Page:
Magnus Annerstedt

University of Copenhagen Herlev Hospital, Herlev, Capital Region, Denmark

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Publications (2)0 Total impact

  • Magnus Annerstedt, Alex Mottrie
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    ABSTRACT: Pelvic lymph node dissection (PLND) is primarily a staging procedure most commonly used in prostate and bladder cancer. The role of lymphadenectomy has been well studied in patients with other types of malignancies and there is a consensus that the accuracy of the staging improves as more nodes are removed. The rationale for a staging PLND in prostate cancer is to accurately detect micrometastases in order to judge the need for adjuvant therapy. Currently, there is no consensus in the literature when considering the anatomical extent of the PLND. Several studies have shown that an extended PLND detects about twice as many nodes compared to a limited, restricted to the obturator fossa, dissection. PLND can be omitted in patients with low risk disease (Gleason score 6 or less, PSA greaterthan 10 ng/ml, cT1c) where the risk of having positive lymph node is less than 10%. For patients with greater risk of having metastasis we recommend an extended pelvic lymph node dissection (ePLND) which includes the nodes along the obturator fossa, the internal, external and common iliac arteries up to the crossing of the ureter. In bladder cancer the presence of lymph node metastases is on of the most important predictors of patient outcomes. There is evidence that a meticulous PLND at the time of radical cystectomy also can be curative in locally advanced disease. The advantages of robotic surgery (ten times magnification, EndoWrist© dexterity, 3-D view etc.) have allowed a transition from open to minimally invasive surgery, preserving the classical surgical technique. The most frequent complications related to PLND are lymphocele and lymph edema due to disruption of lymphatic vessels. Venous thrombotic events (VTE) and pulmonary embolism (PE) are potential complications associated with PLND. KeywordsProstate cancer-Bladder cancer-Pelvic lymph node dissection-Robotic prostatectomy-Robotic cystectomy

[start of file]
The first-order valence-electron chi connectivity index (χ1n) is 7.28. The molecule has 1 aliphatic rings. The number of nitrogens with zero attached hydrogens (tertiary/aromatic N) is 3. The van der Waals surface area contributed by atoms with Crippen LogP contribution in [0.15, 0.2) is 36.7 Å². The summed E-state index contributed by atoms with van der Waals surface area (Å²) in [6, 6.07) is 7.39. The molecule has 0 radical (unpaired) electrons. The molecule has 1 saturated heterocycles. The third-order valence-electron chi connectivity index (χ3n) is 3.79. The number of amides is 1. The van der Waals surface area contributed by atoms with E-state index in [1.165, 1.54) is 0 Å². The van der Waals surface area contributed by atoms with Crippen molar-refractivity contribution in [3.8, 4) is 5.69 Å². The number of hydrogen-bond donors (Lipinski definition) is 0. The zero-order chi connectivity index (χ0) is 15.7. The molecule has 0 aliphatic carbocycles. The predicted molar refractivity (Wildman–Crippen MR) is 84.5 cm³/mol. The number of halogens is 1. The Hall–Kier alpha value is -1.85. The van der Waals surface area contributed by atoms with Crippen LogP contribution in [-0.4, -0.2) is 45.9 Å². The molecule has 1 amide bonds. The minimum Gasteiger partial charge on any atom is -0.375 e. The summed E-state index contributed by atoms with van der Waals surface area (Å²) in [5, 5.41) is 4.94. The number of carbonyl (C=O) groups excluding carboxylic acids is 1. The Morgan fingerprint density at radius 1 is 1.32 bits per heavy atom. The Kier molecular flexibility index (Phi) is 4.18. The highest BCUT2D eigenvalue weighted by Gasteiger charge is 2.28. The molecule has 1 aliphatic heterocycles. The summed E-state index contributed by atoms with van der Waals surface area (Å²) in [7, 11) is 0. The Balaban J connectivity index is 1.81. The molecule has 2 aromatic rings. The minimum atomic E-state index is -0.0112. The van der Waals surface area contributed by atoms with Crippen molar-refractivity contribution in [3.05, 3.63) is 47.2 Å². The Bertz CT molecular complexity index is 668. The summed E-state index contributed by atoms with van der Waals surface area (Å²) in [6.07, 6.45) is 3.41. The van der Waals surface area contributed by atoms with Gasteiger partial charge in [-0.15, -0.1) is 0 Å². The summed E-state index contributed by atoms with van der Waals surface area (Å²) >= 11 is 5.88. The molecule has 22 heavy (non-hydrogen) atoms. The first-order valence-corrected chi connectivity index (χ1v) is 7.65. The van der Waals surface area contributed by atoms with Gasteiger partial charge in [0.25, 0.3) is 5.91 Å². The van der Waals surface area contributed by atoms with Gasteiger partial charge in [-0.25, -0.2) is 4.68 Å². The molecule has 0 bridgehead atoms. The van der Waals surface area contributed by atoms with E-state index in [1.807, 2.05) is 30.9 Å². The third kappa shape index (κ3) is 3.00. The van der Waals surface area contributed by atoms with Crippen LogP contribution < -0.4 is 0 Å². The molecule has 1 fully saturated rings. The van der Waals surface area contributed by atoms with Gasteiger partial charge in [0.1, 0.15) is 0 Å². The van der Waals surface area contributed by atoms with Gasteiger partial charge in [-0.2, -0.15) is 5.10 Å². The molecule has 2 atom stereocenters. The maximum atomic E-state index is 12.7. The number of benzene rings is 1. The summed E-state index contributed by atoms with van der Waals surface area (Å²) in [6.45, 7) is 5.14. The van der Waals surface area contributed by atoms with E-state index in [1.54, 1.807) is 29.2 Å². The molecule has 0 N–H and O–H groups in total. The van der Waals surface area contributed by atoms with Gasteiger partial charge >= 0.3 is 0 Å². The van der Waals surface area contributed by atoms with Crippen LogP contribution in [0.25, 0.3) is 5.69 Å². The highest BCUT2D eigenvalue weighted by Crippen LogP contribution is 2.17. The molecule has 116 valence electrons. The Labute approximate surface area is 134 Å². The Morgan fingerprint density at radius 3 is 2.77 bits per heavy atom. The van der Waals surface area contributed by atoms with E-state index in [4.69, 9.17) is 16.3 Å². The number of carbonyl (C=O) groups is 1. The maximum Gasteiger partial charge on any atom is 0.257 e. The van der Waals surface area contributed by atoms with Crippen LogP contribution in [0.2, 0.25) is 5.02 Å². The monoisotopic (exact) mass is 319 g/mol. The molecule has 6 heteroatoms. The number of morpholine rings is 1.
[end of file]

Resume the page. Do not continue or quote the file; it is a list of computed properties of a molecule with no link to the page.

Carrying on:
12/2011: pages 391-396;
  • Magnus Annerstedt, Peter Wiklund
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    ABSTRACT: Radical cystectomy with pelvic lymph node dissection is the gold standard for treatment of localized invasive bladder cancer.1 - 3 The procedure is associated with a substantial morbidity and 25–50% of the patients will have complications in the perioperative period.4 - 6 The first laparoscopic cystectomy was performed in 19927 and several other centers have followed.8 Laparoscopic cystectomy has been reported in more than 500 patients and current results indicate that this minimally invasive approach may cause less blood loss, decreased postoperative pain, and faster recovery compared to open surgery.9,10 Due to the technical challenges of conventional laparoscopy (counterintuitive motion, two-dimensional laparoscopic vision, ergonomic drawback, and non-flexible instruments), leading to a steep learning curve and the lack of long-term oncological results, this approach has not gained a wide acceptance among urologists. KeywordsBladder cancer-Intracorporeal urinary diversion-Robotic cystectomy
    12/2011: pages 369-380;

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Institutions

  • 2011
    • University of Copenhagen Herlev Hospital
      Herlev, Capital Region, Denmark